Today’s Wonder of the Day was inspired by Zain. Zain Wonders, “What is Petra” Thanks for WONDERing with us, Zain!

Have you ever hiked through a cave? Exploring caves is a common hobby. Some people travel to places like Mammoth Cave or the Grand Canyon for unique experiences. Others travel all the way to Jordan to visit caves in the city of Petra.

Are you WONDERing what's so special about Petra?

Petra is one of only a few cities in the world that are carved from stone! Until the late 20th Century, people still lived in Petra's man-made caves away from the rest of the world.

People settled in Petra as early as 9,000 BCE. Around the year 400 BCE, the Nabataean Empire made the city its capital. The Nabataeans were the ones who carved most of the city's buildings from the nearby sandstone.

The Nabataeans chose Petra as their capital because it was in the perfect place to become a center of trade. Many trade routes ran through Petra, so merchants from around the world traveled through the city. People met in Petra to trade goods from every corner of the globe.

Around the turn of the first century C.E., the Roman Empire took over Nabataean lands, and trade in Petra slowed. It wasn't long before merchants stopped traveling through the city altogether. Soon, Petra was all but forgotten.

For the next several hundred years, the only people to enter Petra were those who lived there. Called the Bedouins, the cave city's citizens sought to keep it a secret from the rest of the world. European explorers whispered rumors of the stone city, but none of them had seen it. They called it the "Lost City."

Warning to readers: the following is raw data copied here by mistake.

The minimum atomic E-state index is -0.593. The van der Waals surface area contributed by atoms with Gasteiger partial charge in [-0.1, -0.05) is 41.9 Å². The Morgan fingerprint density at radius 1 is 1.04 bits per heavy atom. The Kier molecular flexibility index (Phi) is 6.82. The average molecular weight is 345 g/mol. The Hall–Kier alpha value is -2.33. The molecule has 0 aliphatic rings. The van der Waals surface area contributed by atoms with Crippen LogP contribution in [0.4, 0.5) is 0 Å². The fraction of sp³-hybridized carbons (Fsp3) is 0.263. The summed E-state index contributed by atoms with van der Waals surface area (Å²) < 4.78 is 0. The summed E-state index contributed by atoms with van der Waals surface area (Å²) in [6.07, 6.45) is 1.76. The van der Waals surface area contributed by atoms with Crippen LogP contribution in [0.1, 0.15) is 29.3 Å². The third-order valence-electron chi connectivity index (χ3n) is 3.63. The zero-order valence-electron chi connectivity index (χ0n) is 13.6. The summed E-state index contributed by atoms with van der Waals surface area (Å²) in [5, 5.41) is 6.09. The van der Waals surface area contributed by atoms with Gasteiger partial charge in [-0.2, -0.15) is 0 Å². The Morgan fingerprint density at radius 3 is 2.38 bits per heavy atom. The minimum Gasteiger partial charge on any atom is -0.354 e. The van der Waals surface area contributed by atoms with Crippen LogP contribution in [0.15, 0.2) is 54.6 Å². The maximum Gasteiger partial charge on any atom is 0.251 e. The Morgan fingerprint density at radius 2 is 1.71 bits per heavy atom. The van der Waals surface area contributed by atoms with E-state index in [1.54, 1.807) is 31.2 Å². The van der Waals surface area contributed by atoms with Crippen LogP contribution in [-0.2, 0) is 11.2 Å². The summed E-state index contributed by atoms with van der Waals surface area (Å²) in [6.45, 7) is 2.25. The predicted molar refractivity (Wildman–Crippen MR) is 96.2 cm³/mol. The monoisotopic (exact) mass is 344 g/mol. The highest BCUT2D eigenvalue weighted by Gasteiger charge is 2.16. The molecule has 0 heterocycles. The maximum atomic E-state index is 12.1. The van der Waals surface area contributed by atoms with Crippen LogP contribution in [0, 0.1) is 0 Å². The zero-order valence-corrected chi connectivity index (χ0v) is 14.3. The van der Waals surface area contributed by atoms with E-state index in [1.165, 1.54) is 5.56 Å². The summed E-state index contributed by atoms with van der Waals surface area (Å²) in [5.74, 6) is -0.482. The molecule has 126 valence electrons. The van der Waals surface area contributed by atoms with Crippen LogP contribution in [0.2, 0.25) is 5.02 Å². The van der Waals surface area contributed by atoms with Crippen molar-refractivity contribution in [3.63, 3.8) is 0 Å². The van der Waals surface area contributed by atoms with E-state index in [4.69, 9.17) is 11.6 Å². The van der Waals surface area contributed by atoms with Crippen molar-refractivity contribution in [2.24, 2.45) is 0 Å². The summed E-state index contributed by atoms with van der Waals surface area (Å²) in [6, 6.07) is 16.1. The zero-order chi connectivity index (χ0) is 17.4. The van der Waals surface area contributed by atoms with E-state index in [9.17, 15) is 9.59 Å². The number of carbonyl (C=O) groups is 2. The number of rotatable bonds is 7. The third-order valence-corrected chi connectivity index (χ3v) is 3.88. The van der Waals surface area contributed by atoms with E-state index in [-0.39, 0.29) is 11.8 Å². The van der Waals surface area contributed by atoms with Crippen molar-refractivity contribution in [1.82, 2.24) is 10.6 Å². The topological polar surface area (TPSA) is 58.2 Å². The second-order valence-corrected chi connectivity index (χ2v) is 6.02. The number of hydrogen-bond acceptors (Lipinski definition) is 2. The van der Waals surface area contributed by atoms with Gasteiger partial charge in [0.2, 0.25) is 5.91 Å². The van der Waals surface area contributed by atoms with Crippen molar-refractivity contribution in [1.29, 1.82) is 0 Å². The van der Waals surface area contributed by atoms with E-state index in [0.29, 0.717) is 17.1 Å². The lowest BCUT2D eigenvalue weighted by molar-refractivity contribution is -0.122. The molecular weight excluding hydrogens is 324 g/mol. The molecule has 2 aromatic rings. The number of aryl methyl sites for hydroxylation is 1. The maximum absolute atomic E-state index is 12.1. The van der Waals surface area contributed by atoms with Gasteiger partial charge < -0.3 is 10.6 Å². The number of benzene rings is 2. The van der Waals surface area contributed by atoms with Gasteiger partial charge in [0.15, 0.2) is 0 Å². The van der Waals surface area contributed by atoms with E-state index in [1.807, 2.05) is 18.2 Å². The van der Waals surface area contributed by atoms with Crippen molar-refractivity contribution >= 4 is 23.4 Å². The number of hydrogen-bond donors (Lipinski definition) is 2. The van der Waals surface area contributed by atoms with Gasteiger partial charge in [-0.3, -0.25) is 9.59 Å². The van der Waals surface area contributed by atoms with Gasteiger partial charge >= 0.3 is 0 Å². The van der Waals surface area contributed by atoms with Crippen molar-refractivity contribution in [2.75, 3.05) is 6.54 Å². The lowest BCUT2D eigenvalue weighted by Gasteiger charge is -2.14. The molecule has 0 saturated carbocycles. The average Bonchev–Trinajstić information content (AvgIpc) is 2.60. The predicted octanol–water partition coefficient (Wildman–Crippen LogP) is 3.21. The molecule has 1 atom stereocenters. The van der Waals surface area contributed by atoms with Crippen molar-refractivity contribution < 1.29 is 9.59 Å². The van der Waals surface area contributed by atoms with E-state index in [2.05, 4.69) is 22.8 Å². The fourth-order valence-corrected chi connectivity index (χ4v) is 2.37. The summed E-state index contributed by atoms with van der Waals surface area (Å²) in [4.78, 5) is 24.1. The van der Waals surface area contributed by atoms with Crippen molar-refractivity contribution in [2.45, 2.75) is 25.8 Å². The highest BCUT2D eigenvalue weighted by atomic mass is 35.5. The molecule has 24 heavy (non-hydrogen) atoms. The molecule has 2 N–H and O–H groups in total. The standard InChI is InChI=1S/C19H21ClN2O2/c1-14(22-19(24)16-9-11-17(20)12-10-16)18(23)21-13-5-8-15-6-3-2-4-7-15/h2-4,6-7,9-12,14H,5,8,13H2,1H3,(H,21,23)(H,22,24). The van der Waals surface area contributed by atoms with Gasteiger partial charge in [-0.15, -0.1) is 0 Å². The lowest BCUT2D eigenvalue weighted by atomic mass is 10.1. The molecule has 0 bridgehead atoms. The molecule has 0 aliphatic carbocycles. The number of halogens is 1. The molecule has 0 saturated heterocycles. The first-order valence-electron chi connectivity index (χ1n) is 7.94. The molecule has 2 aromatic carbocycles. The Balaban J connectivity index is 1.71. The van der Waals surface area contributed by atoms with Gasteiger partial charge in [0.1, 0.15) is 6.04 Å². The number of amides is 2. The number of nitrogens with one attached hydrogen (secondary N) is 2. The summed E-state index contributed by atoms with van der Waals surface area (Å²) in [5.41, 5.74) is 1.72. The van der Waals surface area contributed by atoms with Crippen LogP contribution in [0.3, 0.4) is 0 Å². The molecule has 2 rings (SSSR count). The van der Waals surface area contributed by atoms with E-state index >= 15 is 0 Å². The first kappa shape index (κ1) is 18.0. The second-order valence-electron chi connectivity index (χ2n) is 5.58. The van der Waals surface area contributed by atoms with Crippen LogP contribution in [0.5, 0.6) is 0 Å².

In 1812, Swiss scholar Johan Burckhardt wanted to see Petra. In disguise, Burckhardt found a local guide to lead him to the village. When he finally saw Petra, Burckhardt was in awe. He returned to Europe and later brought others to the city.

For over a hundred years after Burckhardt arrived, the Bedouins continued living in the caves of Petra. Then in 1985, the UN named Petra a World Heritage Site. To protect the site, they decided no one could live there anymore. The Bedouins moved from their cave homes, even though many of them wanted to stay. Today, many Bedouins live near the city and work as tourist guides.

Today, hundreds of modern tourists visit the sandstone city of Petra each day. Visitors walk or ride camels to protect Petra from automobile pollution. They visit sandstone structures like the Monastery, the Roman Theater, and the Treasury.

Is the Treasury full of riches? No, and experts believe it never was! Sill, no one can say for sure what lies in all the caves of Petra. We have only explored around 15% of the ancient city. What discoveries are yet to come?

Wonder What's Next?

Buckle up for tomorrow’s Wonder of the Day!